Vigilantes hacked 12 civilians to death north of Bangui as communal tensions rose ahead of a UN vote authorising force to stop the Central African Republic's descent into chaos.
On the eve of the expected adoption by the UN Security Council of a resolution giving French and African troops the go-ahead, a military source said Wednesday that Christian militiamen had attacked Muslim herders.
"Among the victims were children and a disembowelled pregnant woman," the source told AFP, adding that at least 10 other children were hospitalised in Bangui with deep gashes to heads and limbs.
A nurse there said: "It's not uncommon to see people with machete wounds. But so many at a time? We've never seen anything like this in Central Africa before."
The attack took place late Monday around 100 kilometres (60 miles) north of the capital and the victims were all from the semi-nomadic Fula tribe.
Survivors and security officials said Christian vigilantes formed to fend off marauding gangs of mostly Muslim ex-rebels were responsible for the slaughter.
Since he toppled Francois Bozize in March, Central Africa's new ruler Michel Djotodia has struggled to rein in members of the now-dissolved Seleka group that swept him to power nine months ago.
Rogue former rebels turned warlords have set up little fiefdoms and sown terror in villages, killing, looting and raping with impunity.
In Damara, east of the capital, an estimated 30,000 people have fled Seleka attacks over the past few days.
The increasingly sectarian nature of the violence has heightened international fears that the nation was on the brink of all-out civil war.
Former colonial power France has spearheaded efforts to stop the rot in a nation already among the world's poorest and now facing a humanitarian catastrophe.
The resolution it put forward is expected to be passed by the UN Security Council on Thursday.
The move will authorise the African regional force MISCA and a small French contingent to muscle in and restore stability.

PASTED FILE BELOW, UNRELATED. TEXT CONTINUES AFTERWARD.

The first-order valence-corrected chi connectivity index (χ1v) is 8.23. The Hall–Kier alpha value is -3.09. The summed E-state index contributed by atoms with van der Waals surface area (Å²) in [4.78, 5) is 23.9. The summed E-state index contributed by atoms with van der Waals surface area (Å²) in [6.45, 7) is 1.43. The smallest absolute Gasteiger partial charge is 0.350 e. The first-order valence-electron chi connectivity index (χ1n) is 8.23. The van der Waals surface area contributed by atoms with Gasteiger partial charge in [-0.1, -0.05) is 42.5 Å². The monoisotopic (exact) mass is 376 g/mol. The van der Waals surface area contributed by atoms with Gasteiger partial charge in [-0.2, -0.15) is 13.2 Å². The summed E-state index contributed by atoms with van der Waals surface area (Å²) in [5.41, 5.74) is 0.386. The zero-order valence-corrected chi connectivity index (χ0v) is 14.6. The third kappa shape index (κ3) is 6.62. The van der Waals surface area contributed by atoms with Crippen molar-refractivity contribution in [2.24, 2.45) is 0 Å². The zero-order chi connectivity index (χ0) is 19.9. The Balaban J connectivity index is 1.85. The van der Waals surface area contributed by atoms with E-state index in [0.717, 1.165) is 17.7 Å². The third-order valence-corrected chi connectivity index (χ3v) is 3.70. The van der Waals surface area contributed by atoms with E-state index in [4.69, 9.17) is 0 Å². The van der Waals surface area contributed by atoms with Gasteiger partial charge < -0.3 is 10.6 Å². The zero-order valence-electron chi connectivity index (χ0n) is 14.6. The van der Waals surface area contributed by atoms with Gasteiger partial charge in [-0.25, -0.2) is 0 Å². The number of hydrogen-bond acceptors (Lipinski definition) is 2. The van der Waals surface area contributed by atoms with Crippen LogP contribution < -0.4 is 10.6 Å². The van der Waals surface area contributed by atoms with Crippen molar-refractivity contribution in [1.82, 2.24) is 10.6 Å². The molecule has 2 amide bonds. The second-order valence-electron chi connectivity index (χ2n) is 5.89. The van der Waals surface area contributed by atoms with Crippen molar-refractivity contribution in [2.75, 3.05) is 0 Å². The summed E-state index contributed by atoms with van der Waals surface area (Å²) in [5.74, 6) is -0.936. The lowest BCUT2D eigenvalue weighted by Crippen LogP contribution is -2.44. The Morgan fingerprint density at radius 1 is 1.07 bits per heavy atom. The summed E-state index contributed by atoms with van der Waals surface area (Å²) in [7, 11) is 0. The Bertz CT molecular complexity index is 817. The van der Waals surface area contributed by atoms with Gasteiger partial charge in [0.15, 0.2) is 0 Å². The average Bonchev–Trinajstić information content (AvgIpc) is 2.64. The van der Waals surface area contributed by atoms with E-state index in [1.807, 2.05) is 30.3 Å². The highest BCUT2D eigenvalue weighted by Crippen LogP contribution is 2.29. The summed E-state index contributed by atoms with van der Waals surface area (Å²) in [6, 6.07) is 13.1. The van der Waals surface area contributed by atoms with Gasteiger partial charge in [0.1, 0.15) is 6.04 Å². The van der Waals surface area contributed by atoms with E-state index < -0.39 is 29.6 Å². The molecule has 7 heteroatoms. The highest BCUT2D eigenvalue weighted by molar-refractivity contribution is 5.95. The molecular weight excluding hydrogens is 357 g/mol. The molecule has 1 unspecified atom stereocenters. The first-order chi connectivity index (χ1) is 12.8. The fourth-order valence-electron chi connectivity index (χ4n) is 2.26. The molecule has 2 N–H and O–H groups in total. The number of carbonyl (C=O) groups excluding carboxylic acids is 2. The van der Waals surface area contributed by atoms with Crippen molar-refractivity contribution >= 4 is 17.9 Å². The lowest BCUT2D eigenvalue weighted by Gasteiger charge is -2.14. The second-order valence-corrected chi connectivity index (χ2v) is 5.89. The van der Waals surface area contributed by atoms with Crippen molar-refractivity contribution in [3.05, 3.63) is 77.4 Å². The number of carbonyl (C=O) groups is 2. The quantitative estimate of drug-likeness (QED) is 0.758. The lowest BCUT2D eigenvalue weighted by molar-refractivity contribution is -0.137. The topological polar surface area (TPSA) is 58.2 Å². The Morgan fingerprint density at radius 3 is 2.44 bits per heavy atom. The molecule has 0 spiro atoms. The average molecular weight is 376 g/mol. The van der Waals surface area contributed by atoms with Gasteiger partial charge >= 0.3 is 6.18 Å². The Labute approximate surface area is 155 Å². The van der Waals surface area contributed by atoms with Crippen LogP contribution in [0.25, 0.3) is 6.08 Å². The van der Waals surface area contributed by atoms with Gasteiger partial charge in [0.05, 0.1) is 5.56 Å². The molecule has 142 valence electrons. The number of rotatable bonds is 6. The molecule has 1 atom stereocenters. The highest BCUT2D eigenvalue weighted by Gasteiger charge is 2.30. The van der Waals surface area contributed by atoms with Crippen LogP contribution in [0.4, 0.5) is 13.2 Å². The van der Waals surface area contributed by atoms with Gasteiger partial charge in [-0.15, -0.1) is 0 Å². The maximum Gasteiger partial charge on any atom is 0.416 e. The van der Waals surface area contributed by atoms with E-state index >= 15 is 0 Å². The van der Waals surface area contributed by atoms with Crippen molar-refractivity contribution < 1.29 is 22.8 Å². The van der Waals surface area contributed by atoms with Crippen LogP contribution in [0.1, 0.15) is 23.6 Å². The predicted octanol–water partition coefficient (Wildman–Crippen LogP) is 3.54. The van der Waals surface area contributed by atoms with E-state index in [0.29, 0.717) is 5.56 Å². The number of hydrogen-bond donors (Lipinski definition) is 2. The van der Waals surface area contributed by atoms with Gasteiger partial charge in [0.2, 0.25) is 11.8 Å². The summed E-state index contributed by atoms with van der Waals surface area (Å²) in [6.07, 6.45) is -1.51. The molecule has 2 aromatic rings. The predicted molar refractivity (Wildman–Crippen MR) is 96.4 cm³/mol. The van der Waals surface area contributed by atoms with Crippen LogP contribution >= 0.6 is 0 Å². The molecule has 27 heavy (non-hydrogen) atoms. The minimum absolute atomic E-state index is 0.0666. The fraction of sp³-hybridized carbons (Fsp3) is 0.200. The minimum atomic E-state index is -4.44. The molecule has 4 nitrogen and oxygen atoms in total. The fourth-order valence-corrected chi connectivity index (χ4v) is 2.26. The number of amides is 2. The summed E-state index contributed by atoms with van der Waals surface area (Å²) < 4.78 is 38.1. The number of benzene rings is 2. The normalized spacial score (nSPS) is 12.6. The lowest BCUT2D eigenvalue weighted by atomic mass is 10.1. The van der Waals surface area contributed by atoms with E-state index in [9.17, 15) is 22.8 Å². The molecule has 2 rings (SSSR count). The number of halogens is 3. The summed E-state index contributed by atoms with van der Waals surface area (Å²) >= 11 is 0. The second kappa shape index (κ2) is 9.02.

France has 600 troops already in Bangui and around 350 poised to cross the Cameroonian border, while MISCA has 2,500 men on the ground and another 1,000 on the way.
Paris is Saturday holding a mini-summit on the crisis, with 40 African leaders and UN chief Ban Ki-moon due to attend.
French and US officials have warned that a genocide could be in the making if the sectarian violence that has plagued the Christian-majority country since Djotodia became its first Muslim president was allowed to further escalate.
The intervention of French troops in particular is expected to quickly scatter gangs with modest weaponry but, in the interim, communal tensions are soaring.
Bangui has become a tinderbox where people of Chadian descent and other Muslims feel threatened and fear a wave of attacks "avenging" the crimes of Seleka gunmen.
"Those Chadian dogs are going to pay," an elderly Bangui resident told an AFP reporter with a virulence that belied his quiet manner.
The Brussels-based International Crisis Group think tank warned in a briefing paper on Monday that the city was on the brink.
"The combination of religious tensions and powerless transitional authorities is the perfect recipe for further deadly clashes between local populations and the various Seleka factions, especially in Bangui," it said.
The resolution to be voted on Thursday in New York also provides for the creation of a commission to investigate human rights and an arms embargo.
It will also request a UN report on the possible transformation of MISCA into a UN peacekeeping operation.
Central Africa is surrounded by several other chronically unstable countries and has struggled with a series of coups and rebel uprisings since gaining its independence in 1960.
Its soil holds great mineral wealth but it has remained largely untapped and its nearly half of its population of 4.5 million needs assistance.
Bangui (Central African Republic) (AFP)